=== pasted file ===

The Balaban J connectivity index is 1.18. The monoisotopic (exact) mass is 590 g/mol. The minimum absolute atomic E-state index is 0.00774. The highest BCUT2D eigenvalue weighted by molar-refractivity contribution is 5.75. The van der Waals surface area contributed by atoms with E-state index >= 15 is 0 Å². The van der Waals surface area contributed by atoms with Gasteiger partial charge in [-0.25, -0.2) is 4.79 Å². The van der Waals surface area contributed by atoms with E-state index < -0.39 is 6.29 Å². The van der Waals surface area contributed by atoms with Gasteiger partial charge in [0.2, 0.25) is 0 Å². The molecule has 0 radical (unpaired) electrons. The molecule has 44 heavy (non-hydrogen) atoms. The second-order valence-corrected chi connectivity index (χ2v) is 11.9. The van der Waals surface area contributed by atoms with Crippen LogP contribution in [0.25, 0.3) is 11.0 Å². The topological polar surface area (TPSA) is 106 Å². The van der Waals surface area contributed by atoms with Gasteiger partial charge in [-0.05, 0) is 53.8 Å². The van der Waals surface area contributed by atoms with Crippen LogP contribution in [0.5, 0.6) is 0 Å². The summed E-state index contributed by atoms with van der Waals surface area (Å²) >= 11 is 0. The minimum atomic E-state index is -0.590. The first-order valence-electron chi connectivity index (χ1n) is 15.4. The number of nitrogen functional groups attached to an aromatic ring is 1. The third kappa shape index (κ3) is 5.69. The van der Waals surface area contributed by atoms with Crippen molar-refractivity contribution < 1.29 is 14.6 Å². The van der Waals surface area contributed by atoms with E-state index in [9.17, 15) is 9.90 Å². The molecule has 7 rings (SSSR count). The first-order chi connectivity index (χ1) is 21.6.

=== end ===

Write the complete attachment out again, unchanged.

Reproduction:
The Balaban J connectivity index is 1.18. The monoisotopic (exact) mass is 590 g/mol. The minimum absolute atomic E-state index is 0.00774. The highest BCUT2D eigenvalue weighted by molar-refractivity contribution is 5.75. The van der Waals surface area contributed by atoms with E-state index >= 15 is 0 Å². The van der Waals surface area contributed by atoms with Gasteiger partial charge in [-0.25, -0.2) is 4.79 Å². The van der Waals surface area contributed by atoms with E-state index < -0.39 is 6.29 Å². The van der Waals surface area contributed by atoms with Gasteiger partial charge in [0.2, 0.25) is 0 Å². The molecule has 0 radical (unpaired) electrons. The molecule has 44 heavy (non-hydrogen) atoms. The second-order valence-corrected chi connectivity index (χ2v) is 11.9. The van der Waals surface area contributed by atoms with Crippen LogP contribution in [0.25, 0.3) is 11.0 Å². The topological polar surface area (TPSA) is 106 Å². The van der Waals surface area contributed by atoms with Gasteiger partial charge in [-0.05, 0) is 53.8 Å². The van der Waals surface area contributed by atoms with Crippen LogP contribution in [0.5, 0.6) is 0 Å². The summed E-state index contributed by atoms with van der Waals surface area (Å²) >= 11 is 0. The minimum atomic E-state index is -0.590. The first-order valence-electron chi connectivity index (χ1n) is 15.4. The number of nitrogen functional groups attached to an aromatic ring is 1. The third kappa shape index (κ3) is 5.69. The van der Waals surface area contributed by atoms with Crippen molar-refractivity contribution < 1.29 is 14.6 Å². The van der Waals surface area contributed by atoms with E-state index in [9.17, 15) is 9.90 Å². The molecule has 7 rings (SSSR count). The first-order chi connectivity index (χ1) is 21.6.